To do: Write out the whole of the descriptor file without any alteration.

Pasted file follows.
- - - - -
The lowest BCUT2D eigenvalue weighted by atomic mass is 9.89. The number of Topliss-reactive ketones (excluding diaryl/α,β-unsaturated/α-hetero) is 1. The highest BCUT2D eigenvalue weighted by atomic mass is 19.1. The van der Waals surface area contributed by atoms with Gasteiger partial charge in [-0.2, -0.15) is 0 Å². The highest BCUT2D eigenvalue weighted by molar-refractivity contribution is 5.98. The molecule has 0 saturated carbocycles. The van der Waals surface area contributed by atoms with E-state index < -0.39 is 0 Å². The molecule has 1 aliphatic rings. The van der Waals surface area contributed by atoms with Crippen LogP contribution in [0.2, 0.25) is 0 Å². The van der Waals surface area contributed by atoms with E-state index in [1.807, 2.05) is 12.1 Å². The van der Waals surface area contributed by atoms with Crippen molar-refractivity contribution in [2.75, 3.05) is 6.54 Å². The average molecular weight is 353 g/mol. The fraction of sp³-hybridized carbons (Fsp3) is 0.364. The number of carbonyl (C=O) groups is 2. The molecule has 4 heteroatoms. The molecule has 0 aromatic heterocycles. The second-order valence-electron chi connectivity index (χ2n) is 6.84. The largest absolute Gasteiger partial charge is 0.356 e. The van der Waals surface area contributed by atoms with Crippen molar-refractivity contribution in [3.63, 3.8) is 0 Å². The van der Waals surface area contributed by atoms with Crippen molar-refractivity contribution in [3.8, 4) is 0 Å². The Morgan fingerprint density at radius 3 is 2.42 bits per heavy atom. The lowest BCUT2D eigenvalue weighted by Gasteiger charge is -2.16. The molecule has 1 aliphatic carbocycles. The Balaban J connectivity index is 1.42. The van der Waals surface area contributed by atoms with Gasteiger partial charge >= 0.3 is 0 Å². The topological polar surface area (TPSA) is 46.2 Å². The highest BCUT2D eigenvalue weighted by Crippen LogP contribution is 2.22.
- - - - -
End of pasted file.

The lowest BCUT2D eigenvalue weighted by atomic mass is 9.89. The number of Topliss-reactive ketones (excluding diaryl/α,β-unsaturated/α-hetero) is 1. The highest BCUT2D eigenvalue weighted by atomic mass is 19.1. The van der Waals surface area contributed by atoms with Gasteiger partial charge in [-0.2, -0.15) is 0 Å². The highest BCUT2D eigenvalue weighted by molar-refractivity contribution is 5.98. The molecule has 0 saturated carbocycles. The van der Waals surface area contributed by atoms with E-state index < -0.39 is 0 Å². The molecule has 1 aliphatic rings. The van der Waals surface area contributed by atoms with Crippen LogP contribution in [0.2, 0.25) is 0 Å². The van der Waals surface area contributed by atoms with E-state index in [1.807, 2.05) is 12.1 Å². The van der Waals surface area contributed by atoms with Crippen molar-refractivity contribution in [2.75, 3.05) is 6.54 Å². The average molecular weight is 353 g/mol. The fraction of sp³-hybridized carbons (Fsp3) is 0.364. The number of carbonyl (C=O) groups is 2. The molecule has 4 heteroatoms. The molecule has 0 aromatic heterocycles. The second-order valence-electron chi connectivity index (χ2n) is 6.84. The largest absolute Gasteiger partial charge is 0.356 e. The van der Waals surface area contributed by atoms with Crippen molar-refractivity contribution in [3.63, 3.8) is 0 Å². The van der Waals surface area contributed by atoms with Crippen molar-refractivity contribution in [3.8, 4) is 0 Å². The Morgan fingerprint density at radius 3 is 2.42 bits per heavy atom. The lowest BCUT2D eigenvalue weighted by Gasteiger charge is -2.16. The molecule has 1 aliphatic carbocycles. The Balaban J connectivity index is 1.42. The van der Waals surface area contributed by atoms with Gasteiger partial charge >= 0.3 is 0 Å². The topological polar surface area (TPSA) is 46.2 Å². The highest BCUT2D eigenvalue weighted by Crippen LogP contribution is 2.22.